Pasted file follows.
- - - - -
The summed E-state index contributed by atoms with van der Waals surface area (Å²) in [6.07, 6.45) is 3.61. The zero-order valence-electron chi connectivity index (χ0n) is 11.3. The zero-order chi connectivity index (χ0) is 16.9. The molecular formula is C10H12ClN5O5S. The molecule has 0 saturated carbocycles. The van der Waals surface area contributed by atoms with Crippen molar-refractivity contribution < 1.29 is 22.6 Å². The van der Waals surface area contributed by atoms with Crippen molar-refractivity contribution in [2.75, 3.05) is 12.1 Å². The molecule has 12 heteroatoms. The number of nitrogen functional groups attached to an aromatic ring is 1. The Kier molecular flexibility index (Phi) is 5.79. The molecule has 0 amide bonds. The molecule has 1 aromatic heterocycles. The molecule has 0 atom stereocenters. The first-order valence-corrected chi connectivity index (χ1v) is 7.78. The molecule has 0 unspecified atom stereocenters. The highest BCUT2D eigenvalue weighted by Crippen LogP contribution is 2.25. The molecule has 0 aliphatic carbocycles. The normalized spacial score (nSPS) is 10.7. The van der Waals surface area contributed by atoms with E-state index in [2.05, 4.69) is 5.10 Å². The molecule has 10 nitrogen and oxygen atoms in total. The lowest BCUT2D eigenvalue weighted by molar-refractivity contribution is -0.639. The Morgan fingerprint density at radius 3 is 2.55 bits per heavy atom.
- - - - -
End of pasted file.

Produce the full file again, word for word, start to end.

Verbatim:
The summed E-state index contributed by atoms with van der Waals surface area (Å²) in [6.07, 6.45) is 3.61. The zero-order valence-electron chi connectivity index (χ0n) is 11.3. The zero-order chi connectivity index (χ0) is 16.9. The molecular formula is C10H12ClN5O5S. The molecule has 0 saturated carbocycles. The van der Waals surface area contributed by atoms with Crippen molar-refractivity contribution < 1.29 is 22.6 Å². The van der Waals surface area contributed by atoms with Crippen molar-refractivity contribution in [2.75, 3.05) is 12.1 Å². The molecule has 12 heteroatoms. The number of nitrogen functional groups attached to an aromatic ring is 1. The Kier molecular flexibility index (Phi) is 5.79. The molecule has 0 amide bonds. The molecule has 1 aromatic heterocycles. The molecule has 0 atom stereocenters. The first-order valence-corrected chi connectivity index (χ1v) is 7.78. The molecule has 0 unspecified atom stereocenters. The highest BCUT2D eigenvalue weighted by Crippen LogP contribution is 2.25. The molecule has 0 aliphatic carbocycles. The normalized spacial score (nSPS) is 10.7. The van der Waals surface area contributed by atoms with E-state index in [2.05, 4.69) is 5.10 Å². The molecule has 10 nitrogen and oxygen atoms in total. The lowest BCUT2D eigenvalue weighted by molar-refractivity contribution is -0.639. The Morgan fingerprint density at radius 3 is 2.55 bits per heavy atom.